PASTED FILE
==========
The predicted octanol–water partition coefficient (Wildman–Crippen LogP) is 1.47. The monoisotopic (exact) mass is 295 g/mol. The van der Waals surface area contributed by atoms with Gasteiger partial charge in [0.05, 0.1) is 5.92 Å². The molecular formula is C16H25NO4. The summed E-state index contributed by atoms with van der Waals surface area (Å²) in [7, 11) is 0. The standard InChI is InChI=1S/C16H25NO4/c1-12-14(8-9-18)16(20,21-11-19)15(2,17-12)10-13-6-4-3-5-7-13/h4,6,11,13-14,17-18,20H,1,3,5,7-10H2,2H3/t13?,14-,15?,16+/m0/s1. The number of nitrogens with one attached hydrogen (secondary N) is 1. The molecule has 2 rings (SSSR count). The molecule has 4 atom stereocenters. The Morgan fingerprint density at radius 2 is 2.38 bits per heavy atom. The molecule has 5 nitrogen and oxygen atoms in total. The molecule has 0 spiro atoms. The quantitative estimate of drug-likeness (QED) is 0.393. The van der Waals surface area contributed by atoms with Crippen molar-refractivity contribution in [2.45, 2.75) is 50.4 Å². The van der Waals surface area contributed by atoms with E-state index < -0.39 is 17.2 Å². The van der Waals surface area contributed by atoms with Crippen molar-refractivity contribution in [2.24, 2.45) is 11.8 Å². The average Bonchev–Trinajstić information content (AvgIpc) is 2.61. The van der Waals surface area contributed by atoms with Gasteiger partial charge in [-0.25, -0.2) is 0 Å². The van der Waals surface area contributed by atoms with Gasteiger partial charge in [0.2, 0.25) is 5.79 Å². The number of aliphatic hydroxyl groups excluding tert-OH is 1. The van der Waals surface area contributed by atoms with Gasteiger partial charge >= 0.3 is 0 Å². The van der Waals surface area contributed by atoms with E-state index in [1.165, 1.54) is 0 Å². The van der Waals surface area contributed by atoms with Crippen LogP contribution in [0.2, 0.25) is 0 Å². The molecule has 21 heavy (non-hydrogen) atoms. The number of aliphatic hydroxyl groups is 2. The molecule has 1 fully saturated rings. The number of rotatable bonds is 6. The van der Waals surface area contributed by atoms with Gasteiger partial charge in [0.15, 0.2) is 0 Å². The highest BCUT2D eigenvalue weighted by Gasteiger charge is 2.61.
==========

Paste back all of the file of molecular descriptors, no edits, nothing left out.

The predicted octanol–water partition coefficient (Wildman–Crippen LogP) is 1.47. The monoisotopic (exact) mass is 295 g/mol. The van der Waals surface area contributed by atoms with Gasteiger partial charge in [0.05, 0.1) is 5.92 Å². The molecular formula is C16H25NO4. The summed E-state index contributed by atoms with van der Waals surface area (Å²) in [7, 11) is 0. The standard InChI is InChI=1S/C16H25NO4/c1-12-14(8-9-18)16(20,21-11-19)15(2,17-12)10-13-6-4-3-5-7-13/h4,6,11,13-14,17-18,20H,1,3,5,7-10H2,2H3/t13?,14-,15?,16+/m0/s1. The number of nitrogens with one attached hydrogen (secondary N) is 1. The molecule has 2 rings (SSSR count). The molecule has 4 atom stereocenters. The Morgan fingerprint density at radius 2 is 2.38 bits per heavy atom. The molecule has 5 nitrogen and oxygen atoms in total. The molecule has 0 spiro atoms. The quantitative estimate of drug-likeness (QED) is 0.393. The van der Waals surface area contributed by atoms with Crippen molar-refractivity contribution in [2.45, 2.75) is 50.4 Å². The van der Waals surface area contributed by atoms with E-state index < -0.39 is 17.2 Å². The van der Waals surface area contributed by atoms with Crippen molar-refractivity contribution in [2.24, 2.45) is 11.8 Å². The average Bonchev–Trinajstić information content (AvgIpc) is 2.61. The van der Waals surface area contributed by atoms with Gasteiger partial charge in [-0.25, -0.2) is 0 Å². The van der Waals surface area contributed by atoms with Gasteiger partial charge in [0.2, 0.25) is 5.79 Å². The number of aliphatic hydroxyl groups excluding tert-OH is 1. The van der Waals surface area contributed by atoms with Gasteiger partial charge >= 0.3 is 0 Å². The van der Waals surface area contributed by atoms with E-state index in [1.165, 1.54) is 0 Å². The van der Waals surface area contributed by atoms with Crippen LogP contribution in [0.2, 0.25) is 0 Å². The molecule has 21 heavy (non-hydrogen) atoms. The number of aliphatic hydroxyl groups is 2. The molecule has 1 fully saturated rings. The number of rotatable bonds is 6. The van der Waals surface area contributed by atoms with Gasteiger partial charge in [0.15, 0.2) is 0 Å². The highest BCUT2D eigenvalue weighted by Gasteiger charge is 2.61.